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Declarative vs. Imperative

Last updated Feb 9, 2024

Gremlin traversals can be crafted in imperative ( procedural), declarative ( descriptive), or a combination of both styles.

Imperative Gremlin Traversals dictate the exact steps for traversers. For example, an imperative traversal might start with a traverser at the Gremlin vertex, then branch out to Gremlin’s non-Gremlin collaborators, and finally to their managers, culminating in a distribution of manager names. This method explicitly directs the traversers, outlining a clear, procedural path.

Declarative Gremlin Traversals, in contrast, do not specify the traversal order. Instead, they allow traversers to choose from a set of (potentially nested) patterns. A declarative traversal, while achieving the same outcome as its imperative counterpart, benefits from both compile-time and runtime query planning. The latter selects the most efficient traversal pattern based on historical data patterns, prioritizing those that most effectively reduce or filter data.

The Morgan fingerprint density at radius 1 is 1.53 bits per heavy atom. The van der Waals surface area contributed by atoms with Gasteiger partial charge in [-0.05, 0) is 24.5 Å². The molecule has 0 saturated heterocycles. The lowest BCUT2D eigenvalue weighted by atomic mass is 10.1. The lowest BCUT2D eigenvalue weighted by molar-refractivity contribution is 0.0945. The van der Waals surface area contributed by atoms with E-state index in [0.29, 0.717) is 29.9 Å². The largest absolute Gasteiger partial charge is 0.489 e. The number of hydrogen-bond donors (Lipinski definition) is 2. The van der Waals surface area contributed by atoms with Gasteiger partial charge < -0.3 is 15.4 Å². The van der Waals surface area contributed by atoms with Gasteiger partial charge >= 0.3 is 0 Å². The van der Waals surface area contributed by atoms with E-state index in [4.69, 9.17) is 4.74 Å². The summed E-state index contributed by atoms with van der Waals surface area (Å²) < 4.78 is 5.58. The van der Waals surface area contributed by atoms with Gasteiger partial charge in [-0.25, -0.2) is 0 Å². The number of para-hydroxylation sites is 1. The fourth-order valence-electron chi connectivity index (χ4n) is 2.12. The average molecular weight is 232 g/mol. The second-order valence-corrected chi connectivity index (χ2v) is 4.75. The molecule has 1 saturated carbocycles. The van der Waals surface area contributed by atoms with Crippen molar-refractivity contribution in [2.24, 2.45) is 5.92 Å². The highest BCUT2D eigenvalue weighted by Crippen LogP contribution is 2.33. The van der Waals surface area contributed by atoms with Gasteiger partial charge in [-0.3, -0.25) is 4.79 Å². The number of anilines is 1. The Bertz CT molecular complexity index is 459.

More details can be found in TinkerPop’s Gremlin documentation.

Declarative vs. Imperative Overview

# Example from Ascend.io

Example of a declarative traversal from Ascend.io.

Full picture:

Further reading includes Ascend’s insights on Declarative Pipeline Workflows & DataOps Challenges, What is Data Orchestration?, and Declarative Pipelines to DataOps Workflows.

This concept is closely linked with DevOps, where tools like Kubernetes and Descriptive Configs - YAML have revolutionized deployment practices. A similar transformation is needed in data pipelines to enhance stability, accelerate development cycles, and ensure scalability.

Origin: Ascend.io
References: Dagster